Depending on what you plan to build there are also other steps you can take. You have a company name, do you own a domain name for it? If you plan on building out a website this weekend (not recommended) you should ensure that you have somewhere setup to host it, and that all your DNS is in place as this may need some time to propagate. Also consider registering your Twitter handle now if you feel that’s important, although I’d recommend against worrying about Twitter and Facebook for this competition. Speaking of DNS, the hosts will encourage you to setup a landing page for email address collection, which could be one metric you use to demonstrate public interest in your idea. We used LaunchRock as it was quick to setup, but if you want it available by the following morning you should now setup the necessary CNAME record so you can point your landing page to a subdomain of your site.
Tip: Before leaving Friday night you should have your collaboration tools in place, a landing page up and running, and have a good idea of your team’s strengths.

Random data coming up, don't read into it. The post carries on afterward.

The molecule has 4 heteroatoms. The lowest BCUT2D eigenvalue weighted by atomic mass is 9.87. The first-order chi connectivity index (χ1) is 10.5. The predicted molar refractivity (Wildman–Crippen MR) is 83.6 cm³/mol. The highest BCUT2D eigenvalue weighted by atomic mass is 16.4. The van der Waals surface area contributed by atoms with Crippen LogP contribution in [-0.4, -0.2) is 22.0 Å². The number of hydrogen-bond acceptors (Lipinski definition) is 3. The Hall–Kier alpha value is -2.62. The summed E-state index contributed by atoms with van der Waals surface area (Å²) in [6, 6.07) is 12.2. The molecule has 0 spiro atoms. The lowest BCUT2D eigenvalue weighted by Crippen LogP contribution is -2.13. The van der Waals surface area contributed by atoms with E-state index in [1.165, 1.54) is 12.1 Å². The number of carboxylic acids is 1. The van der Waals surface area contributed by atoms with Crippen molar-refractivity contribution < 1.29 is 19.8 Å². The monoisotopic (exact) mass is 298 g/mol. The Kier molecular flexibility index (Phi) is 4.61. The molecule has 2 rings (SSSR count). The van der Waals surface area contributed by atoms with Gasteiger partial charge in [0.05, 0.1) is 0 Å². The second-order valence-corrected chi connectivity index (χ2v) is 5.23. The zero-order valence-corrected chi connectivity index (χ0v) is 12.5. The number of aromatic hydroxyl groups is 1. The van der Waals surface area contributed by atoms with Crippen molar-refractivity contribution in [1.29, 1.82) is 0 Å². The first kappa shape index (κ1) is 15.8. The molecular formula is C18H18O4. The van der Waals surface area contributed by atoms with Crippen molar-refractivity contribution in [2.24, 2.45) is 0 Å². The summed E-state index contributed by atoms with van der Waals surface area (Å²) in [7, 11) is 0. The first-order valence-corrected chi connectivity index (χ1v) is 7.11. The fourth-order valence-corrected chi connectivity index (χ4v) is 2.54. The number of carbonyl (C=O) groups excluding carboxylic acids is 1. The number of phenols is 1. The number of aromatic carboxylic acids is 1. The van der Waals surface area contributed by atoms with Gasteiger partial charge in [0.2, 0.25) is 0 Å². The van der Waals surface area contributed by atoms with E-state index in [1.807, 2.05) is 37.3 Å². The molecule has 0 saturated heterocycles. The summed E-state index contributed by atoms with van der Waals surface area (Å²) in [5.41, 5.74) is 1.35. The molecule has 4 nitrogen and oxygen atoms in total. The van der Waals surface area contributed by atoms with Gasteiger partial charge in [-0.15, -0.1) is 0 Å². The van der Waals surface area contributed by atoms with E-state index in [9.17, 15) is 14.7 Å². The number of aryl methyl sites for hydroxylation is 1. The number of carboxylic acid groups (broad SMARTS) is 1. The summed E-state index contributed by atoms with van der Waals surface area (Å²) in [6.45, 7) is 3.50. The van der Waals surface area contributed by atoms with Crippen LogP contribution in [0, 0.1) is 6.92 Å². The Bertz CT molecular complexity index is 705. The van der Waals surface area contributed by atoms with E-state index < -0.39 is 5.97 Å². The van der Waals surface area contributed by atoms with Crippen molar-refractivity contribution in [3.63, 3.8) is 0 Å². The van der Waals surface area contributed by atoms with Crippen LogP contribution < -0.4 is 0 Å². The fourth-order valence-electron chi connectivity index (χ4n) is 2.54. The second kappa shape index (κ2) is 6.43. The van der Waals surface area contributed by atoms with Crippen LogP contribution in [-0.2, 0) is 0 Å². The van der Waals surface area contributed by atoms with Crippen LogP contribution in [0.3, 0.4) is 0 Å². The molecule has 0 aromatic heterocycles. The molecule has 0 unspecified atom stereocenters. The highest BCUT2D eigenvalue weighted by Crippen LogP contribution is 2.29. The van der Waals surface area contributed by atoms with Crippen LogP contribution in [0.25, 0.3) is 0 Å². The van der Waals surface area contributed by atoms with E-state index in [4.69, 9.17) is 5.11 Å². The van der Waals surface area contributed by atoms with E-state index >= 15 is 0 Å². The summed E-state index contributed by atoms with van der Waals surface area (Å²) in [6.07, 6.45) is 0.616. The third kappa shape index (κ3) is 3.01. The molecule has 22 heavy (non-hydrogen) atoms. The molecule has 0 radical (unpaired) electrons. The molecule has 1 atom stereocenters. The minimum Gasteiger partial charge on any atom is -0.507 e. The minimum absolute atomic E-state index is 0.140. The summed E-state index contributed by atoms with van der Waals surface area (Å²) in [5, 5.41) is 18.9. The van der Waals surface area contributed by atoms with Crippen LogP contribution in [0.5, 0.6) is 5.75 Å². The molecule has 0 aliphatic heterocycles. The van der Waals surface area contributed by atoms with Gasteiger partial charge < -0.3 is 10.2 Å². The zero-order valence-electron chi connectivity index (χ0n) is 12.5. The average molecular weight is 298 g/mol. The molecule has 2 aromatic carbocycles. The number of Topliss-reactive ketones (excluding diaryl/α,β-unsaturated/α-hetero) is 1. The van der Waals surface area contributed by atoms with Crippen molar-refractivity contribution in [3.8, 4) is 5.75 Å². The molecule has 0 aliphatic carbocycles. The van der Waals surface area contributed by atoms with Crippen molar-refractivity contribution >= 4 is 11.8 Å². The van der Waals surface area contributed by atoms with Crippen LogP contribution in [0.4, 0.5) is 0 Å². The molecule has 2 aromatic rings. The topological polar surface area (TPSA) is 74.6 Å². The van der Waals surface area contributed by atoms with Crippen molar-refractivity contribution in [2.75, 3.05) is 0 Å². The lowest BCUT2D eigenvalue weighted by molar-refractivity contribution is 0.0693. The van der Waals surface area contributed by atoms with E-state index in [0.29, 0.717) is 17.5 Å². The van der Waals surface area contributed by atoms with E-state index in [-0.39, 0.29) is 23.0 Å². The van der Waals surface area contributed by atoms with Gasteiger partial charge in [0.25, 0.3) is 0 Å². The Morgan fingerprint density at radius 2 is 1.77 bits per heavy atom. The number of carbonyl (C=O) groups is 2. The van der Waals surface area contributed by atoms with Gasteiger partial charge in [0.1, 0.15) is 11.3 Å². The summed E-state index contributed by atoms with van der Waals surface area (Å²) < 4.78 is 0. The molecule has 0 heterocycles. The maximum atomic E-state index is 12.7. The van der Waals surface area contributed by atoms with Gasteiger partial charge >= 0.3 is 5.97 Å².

One additional note on setting up a landing page and other accounts. I recommend that all accounts be created under a single email address. A new GMail address could be created for this purpose for which all team members know the password. This will save the owner some headache following the competition.
Tip: Register all accounts under a single company email address.
A Plan for Saturday
As Saturday will be your main work day, it is important to face it with a plan in place to avoid spending many of your first hours on inefficient and unnecessary tasks. Do you really need to take up 2 hours of someone’s time setting up a Facebook account and Twitter page? What are you actually getting out of this? It’s unlikely you’re going to grow a large enough audience on either platform to sway a judge’s opinion from them.
Remember to keep the endgame in sight. Your main task is to convince the judges of the merits of your idea through your presentation and a demonstrateable need for your service or product. I recommend working backwards from this goal.
I would subdivide tasks into two key categories, your presentation and your market.
This is how you will impress the judges visually and verbally. Have your designer start on a logo early on as this will set the visual tone for your pitch. The color scheme chosen for the logo will then be used throughout the mockups as well as the slide deck template. It could be beneficial to have a color scheme pre-selected although your designer may have their own opinion about this. Same with the slide deck, picking a powerpoint template is one of those tasks that can quickly turn into an hour of wasted time.